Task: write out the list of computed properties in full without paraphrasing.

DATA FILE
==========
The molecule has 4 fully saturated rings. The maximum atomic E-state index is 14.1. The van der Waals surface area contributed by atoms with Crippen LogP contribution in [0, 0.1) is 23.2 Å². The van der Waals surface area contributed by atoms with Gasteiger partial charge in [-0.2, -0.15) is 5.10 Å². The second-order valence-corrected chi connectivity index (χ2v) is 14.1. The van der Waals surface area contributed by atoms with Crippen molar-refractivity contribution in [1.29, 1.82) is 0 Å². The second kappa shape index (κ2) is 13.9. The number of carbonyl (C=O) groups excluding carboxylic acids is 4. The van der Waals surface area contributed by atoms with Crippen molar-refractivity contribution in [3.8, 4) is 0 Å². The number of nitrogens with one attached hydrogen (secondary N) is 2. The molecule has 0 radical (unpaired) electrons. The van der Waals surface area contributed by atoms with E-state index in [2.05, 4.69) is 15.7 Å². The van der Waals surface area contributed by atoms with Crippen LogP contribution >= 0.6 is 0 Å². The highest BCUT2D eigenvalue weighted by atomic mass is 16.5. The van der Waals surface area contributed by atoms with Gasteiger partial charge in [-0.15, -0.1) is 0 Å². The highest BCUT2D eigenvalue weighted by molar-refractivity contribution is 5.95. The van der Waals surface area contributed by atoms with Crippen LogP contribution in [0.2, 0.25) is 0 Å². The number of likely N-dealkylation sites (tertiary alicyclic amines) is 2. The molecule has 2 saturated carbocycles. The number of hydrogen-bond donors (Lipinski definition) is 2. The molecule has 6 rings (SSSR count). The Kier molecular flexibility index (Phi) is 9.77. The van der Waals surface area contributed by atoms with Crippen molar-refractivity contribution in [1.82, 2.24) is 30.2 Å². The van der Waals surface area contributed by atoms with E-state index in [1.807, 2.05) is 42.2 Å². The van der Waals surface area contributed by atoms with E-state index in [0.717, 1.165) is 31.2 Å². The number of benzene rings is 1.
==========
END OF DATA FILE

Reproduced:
The molecule has 4 fully saturated rings. The maximum atomic E-state index is 14.1. The van der Waals surface area contributed by atoms with Crippen LogP contribution in [0, 0.1) is 23.2 Å². The van der Waals surface area contributed by atoms with Gasteiger partial charge in [-0.2, -0.15) is 5.10 Å². The second-order valence-corrected chi connectivity index (χ2v) is 14.1. The van der Waals surface area contributed by atoms with Crippen molar-refractivity contribution in [1.29, 1.82) is 0 Å². The second kappa shape index (κ2) is 13.9. The number of carbonyl (C=O) groups excluding carboxylic acids is 4. The van der Waals surface area contributed by atoms with Crippen molar-refractivity contribution in [3.8, 4) is 0 Å². The number of nitrogens with one attached hydrogen (secondary N) is 2. The molecule has 0 radical (unpaired) electrons. The van der Waals surface area contributed by atoms with E-state index in [2.05, 4.69) is 15.7 Å². The van der Waals surface area contributed by atoms with Crippen LogP contribution >= 0.6 is 0 Å². The highest BCUT2D eigenvalue weighted by atomic mass is 16.5. The van der Waals surface area contributed by atoms with Gasteiger partial charge in [-0.15, -0.1) is 0 Å². The highest BCUT2D eigenvalue weighted by molar-refractivity contribution is 5.95. The van der Waals surface area contributed by atoms with Crippen LogP contribution in [0.2, 0.25) is 0 Å². The number of likely N-dealkylation sites (tertiary alicyclic amines) is 2. The molecule has 2 saturated carbocycles. The number of hydrogen-bond donors (Lipinski definition) is 2. The molecule has 6 rings (SSSR count). The Kier molecular flexibility index (Phi) is 9.77. The van der Waals surface area contributed by atoms with Crippen molar-refractivity contribution in [1.82, 2.24) is 30.2 Å². The van der Waals surface area contributed by atoms with E-state index in [1.807, 2.05) is 42.2 Å². The van der Waals surface area contributed by atoms with E-state index in [0.717, 1.165) is 31.2 Å². The number of benzene rings is 1.